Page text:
National Commission Recommends Reducing Density of Criminal Justice System Based on Lessons Learned During COVID-19
Led by Former U.S. AGs Loretta Lynch and Alberto Gonzales, Diverse Panel Also Says Corrections Staff, Incarcerated People Should be Prioritized for Coronavirus Vaccine
WASHINGTON, D.C. – The National Commission on COVID-19 and Criminal Justice today issued a sweeping set of recommendations urging policymakers to reduce the density of the justice system to better balance public health and public safety – and called for correctional staff and incarcerated people to receive early access to the coronavirus vaccine.
Led by former U.S. Attorneys General Loretta Lynch and Alberto Gonzales, the independent Commission established by the Council on Criminal Justice (CCJ) said the population density of correctional facilities, along with a lack of preparedness and guidance for leaders across the criminal justice system, thwarted efforts to control the coronavirus, leading to wide variance in infection and death rates for incarcerated people and staff, among other consequences.
To increase the resiliency, fairness and effectiveness of a system that includes 2.1 million people behind bars and another 4.4 million on probation or parole, leaders must thin incarcerated populations to limit contact and maximize distance between individuals, the Commission said.
Key recommendations in the Commission’s report, Experience to Action: Reshaping Criminal Justice After COVID-19, include:
- Creating effective “safety valve” release mechanisms for medically vulnerable people in prison.
- Diverting people with mental health and substance use disorders away from custody and into public health alternatives.
- Using citations in lieu of arrest for incidents that do not pose a threat to public safety.
- Developing common standards for crisis response, to prevent the patchwork of measures that characterized states’ management of COVID-19.
- Elevating community-based organizations as co-equal players in the criminal justice system, and ensuring their consistent funding.
- Embracing innovation, while ensuring new technologies expand access to justice, protect individual rights, and reduce racial and ethnic disparities.
In recommending that staff and people incarcerated in the nation’s prisons and jails receive priority consideration for vaccines, the Commission noted the outsized risk COVID-19 and other infectious diseases pose for individuals behind bars and those who oversee them. The Commission recommends including such individuals in “Phase 1b” of vaccine distribution along with court and community corrections officials in frequent contact with the public and other essential system workers.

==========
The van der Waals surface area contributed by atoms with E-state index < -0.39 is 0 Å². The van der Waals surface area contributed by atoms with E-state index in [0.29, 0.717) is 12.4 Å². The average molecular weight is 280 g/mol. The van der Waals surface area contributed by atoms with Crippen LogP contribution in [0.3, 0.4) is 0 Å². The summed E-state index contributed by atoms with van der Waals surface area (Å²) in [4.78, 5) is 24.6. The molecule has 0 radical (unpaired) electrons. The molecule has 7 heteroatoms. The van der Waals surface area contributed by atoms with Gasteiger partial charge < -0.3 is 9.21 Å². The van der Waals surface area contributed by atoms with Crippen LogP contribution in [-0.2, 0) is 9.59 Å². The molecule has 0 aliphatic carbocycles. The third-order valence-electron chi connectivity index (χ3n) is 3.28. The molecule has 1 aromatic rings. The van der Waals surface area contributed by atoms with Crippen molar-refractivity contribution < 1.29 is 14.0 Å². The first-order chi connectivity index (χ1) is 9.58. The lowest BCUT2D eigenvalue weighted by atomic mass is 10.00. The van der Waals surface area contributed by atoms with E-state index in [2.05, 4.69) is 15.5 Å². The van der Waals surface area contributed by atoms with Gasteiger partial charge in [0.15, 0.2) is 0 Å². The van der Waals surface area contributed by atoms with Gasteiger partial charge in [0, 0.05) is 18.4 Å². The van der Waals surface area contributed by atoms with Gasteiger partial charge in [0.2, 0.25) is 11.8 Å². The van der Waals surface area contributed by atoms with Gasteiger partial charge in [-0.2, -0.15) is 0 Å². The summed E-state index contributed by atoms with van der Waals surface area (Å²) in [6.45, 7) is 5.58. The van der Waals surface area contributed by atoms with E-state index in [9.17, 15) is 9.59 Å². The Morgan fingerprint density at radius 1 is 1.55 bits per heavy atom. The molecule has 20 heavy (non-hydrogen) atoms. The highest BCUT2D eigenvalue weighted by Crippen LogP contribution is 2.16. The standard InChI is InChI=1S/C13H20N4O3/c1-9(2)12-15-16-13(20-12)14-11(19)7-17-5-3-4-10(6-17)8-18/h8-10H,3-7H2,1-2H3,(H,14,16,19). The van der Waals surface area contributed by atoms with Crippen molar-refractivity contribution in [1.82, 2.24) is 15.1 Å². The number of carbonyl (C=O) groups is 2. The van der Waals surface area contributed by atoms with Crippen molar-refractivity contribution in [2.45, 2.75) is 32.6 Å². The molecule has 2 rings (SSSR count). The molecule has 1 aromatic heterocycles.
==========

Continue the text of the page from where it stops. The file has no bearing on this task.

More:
“Fundamental changes often follow a crisis, so as we work to improve the fairness and effectiveness of our criminal justice system, this is the time for us to be bold in our thinking and actions,” said Commission Co-Chair Gonzales, who served as Attorney General under President George W. Bush. “Let’s take this moment to make transformative, enduring improvements for the benefit of all Americans.”
“COVID-19 has tested all of us, and has left a painful imprint in all corners of the criminal justice system,” said Commission Co-Chair Lynch, who served as Attorney General under President Barack Obama. “It is our collective responsibility to not just tame this pandemic, but to use knowledge acquired through our journey to remedy inequities and other problems that have plagued the system for far too long.”
Today’s report follows interim recommendations issued by the Commission in October that focused on immediate steps to control the spread of the virus. Both reports rely on a series of research reports produced for the Commission, the experience and expertise of its 14 diverse members, and oral and written testimony from a broad spectrum of criminal justice organizations, researchers, advocates, and others, including people recently released from prison.
CCJ Senior Fellow Thomas Abt, the Commission’s director, said the recent surge in COVID-19 cases and deaths in the correctional system underscores the importance of the commissioners’ work. More than 220,000 incarcerated individuals and 48,000 correctional staff have tested positive for the coronavirus, while more than 1,500 of those individuals and more than 90 staff have died. Hundreds of thousands of others in law enforcement, the courts, and organizations serving justice-involved people in the community have also contracted the virus, leading to hundreds of lives lost.
“As the pandemic enters its tenth month, rates of COVID-19 infections and deaths in prisons and jails continue to rise – and substantially outpace rates for the general population,” Abt said. “This sobering reality is reflected in the Commission’s recommendations, which offer a roadmap forward toward a system better equipped to balance public health and public safety.”
Launched in July, the Commission includes a broadly diverse range of perspectives and experience – justice system leaders, a mayor, advocates, a leading researcher, a formerly incarcerated individual, and a top public health specialist.
About the Council on Criminal Justice
The Council is a nonpartisan membership organization and think tank that advances understanding of the criminal justice policy challenges facing the nation and builds consensus for solutions based on facts, evidence, and fundamental principles of justice.
For more information on the Council and the Commission, visit https://counciloncj.org/